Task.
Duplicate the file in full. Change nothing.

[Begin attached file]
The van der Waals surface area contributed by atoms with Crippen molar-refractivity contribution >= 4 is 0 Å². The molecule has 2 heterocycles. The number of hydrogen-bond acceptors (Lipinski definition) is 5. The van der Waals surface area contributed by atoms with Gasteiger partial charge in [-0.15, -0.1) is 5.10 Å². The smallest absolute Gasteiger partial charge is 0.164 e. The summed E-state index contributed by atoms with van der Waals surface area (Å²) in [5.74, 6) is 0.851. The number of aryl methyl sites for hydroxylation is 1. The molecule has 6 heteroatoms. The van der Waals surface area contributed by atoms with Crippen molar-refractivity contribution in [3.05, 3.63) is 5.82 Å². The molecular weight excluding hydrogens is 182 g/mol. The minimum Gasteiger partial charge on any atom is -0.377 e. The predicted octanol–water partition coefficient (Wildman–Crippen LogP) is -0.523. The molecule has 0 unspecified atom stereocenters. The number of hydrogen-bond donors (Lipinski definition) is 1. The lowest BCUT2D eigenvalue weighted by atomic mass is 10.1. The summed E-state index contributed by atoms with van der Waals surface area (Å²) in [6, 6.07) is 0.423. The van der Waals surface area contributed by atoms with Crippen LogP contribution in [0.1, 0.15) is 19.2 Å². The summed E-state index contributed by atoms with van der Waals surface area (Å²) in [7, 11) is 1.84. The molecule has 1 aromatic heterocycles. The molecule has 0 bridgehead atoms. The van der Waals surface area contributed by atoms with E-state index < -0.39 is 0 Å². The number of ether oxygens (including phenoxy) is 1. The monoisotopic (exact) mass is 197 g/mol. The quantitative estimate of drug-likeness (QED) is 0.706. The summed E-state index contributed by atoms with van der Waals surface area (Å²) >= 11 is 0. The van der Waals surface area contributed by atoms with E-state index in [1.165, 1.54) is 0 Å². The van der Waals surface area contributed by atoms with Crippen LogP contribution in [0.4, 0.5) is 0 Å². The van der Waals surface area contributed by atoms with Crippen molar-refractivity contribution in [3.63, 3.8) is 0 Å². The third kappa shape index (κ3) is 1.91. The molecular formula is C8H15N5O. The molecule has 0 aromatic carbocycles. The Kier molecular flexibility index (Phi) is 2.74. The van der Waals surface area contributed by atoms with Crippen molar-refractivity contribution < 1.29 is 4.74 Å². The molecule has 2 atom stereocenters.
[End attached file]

The van der Waals surface area contributed by atoms with Crippen molar-refractivity contribution >= 4 is 0 Å². The molecule has 2 heterocycles. The number of hydrogen-bond acceptors (Lipinski definition) is 5. The van der Waals surface area contributed by atoms with Gasteiger partial charge in [-0.15, -0.1) is 5.10 Å². The smallest absolute Gasteiger partial charge is 0.164 e. The summed E-state index contributed by atoms with van der Waals surface area (Å²) in [5.74, 6) is 0.851. The number of aryl methyl sites for hydroxylation is 1. The molecule has 6 heteroatoms. The van der Waals surface area contributed by atoms with Crippen molar-refractivity contribution in [3.05, 3.63) is 5.82 Å². The molecular weight excluding hydrogens is 182 g/mol. The minimum Gasteiger partial charge on any atom is -0.377 e. The predicted octanol–water partition coefficient (Wildman–Crippen LogP) is -0.523. The molecule has 0 unspecified atom stereocenters. The number of hydrogen-bond donors (Lipinski definition) is 1. The lowest BCUT2D eigenvalue weighted by atomic mass is 10.1. The summed E-state index contributed by atoms with van der Waals surface area (Å²) in [6, 6.07) is 0.423. The van der Waals surface area contributed by atoms with Crippen LogP contribution in [0.1, 0.15) is 19.2 Å². The summed E-state index contributed by atoms with van der Waals surface area (Å²) in [7, 11) is 1.84. The molecule has 1 aromatic heterocycles. The molecule has 0 bridgehead atoms. The van der Waals surface area contributed by atoms with E-state index < -0.39 is 0 Å². The number of ether oxygens (including phenoxy) is 1. The monoisotopic (exact) mass is 197 g/mol. The quantitative estimate of drug-likeness (QED) is 0.706. The summed E-state index contributed by atoms with van der Waals surface area (Å²) >= 11 is 0. The van der Waals surface area contributed by atoms with E-state index in [1.165, 1.54) is 0 Å². The van der Waals surface area contributed by atoms with Crippen LogP contribution in [0.4, 0.5) is 0 Å². The van der Waals surface area contributed by atoms with Crippen molar-refractivity contribution in [3.63, 3.8) is 0 Å². The third kappa shape index (κ3) is 1.91. The molecular formula is C8H15N5O. The molecule has 0 aromatic carbocycles. The Kier molecular flexibility index (Phi) is 2.74. The van der Waals surface area contributed by atoms with Crippen molar-refractivity contribution < 1.29 is 4.74 Å². The molecule has 2 atom stereocenters.